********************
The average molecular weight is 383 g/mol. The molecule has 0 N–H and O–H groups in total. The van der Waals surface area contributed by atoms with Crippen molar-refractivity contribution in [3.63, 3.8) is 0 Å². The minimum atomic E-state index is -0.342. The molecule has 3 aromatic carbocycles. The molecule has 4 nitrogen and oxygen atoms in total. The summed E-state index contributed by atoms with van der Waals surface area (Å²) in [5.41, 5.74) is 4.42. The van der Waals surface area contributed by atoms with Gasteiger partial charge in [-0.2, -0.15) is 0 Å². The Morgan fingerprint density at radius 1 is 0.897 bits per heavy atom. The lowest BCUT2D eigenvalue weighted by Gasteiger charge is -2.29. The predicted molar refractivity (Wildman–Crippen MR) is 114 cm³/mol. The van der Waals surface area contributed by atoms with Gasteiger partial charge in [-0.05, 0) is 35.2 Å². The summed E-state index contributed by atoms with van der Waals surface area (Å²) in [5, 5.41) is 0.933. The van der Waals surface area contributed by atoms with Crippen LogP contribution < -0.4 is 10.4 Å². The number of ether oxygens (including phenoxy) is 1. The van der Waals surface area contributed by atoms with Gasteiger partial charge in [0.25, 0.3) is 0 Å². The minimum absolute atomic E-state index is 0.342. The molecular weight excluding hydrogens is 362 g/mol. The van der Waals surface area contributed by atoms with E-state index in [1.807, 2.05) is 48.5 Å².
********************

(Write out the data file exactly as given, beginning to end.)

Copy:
The average molecular weight is 383 g/mol. The molecule has 0 N–H and O–H groups in total. The van der Waals surface area contributed by atoms with Crippen molar-refractivity contribution in [3.63, 3.8) is 0 Å². The minimum atomic E-state index is -0.342. The molecule has 3 aromatic carbocycles. The molecule has 4 nitrogen and oxygen atoms in total. The summed E-state index contributed by atoms with van der Waals surface area (Å²) in [5.41, 5.74) is 4.42. The van der Waals surface area contributed by atoms with Gasteiger partial charge in [-0.2, -0.15) is 0 Å². The Morgan fingerprint density at radius 1 is 0.897 bits per heavy atom. The lowest BCUT2D eigenvalue weighted by Gasteiger charge is -2.29. The predicted molar refractivity (Wildman–Crippen MR) is 114 cm³/mol. The van der Waals surface area contributed by atoms with Gasteiger partial charge in [-0.05, 0) is 35.2 Å². The summed E-state index contributed by atoms with van der Waals surface area (Å²) in [5, 5.41) is 0.933. The van der Waals surface area contributed by atoms with Crippen LogP contribution < -0.4 is 10.4 Å². The number of ether oxygens (including phenoxy) is 1. The van der Waals surface area contributed by atoms with Gasteiger partial charge in [0.25, 0.3) is 0 Å². The minimum absolute atomic E-state index is 0.342. The molecular weight excluding hydrogens is 362 g/mol. The van der Waals surface area contributed by atoms with E-state index in [1.807, 2.05) is 48.5 Å².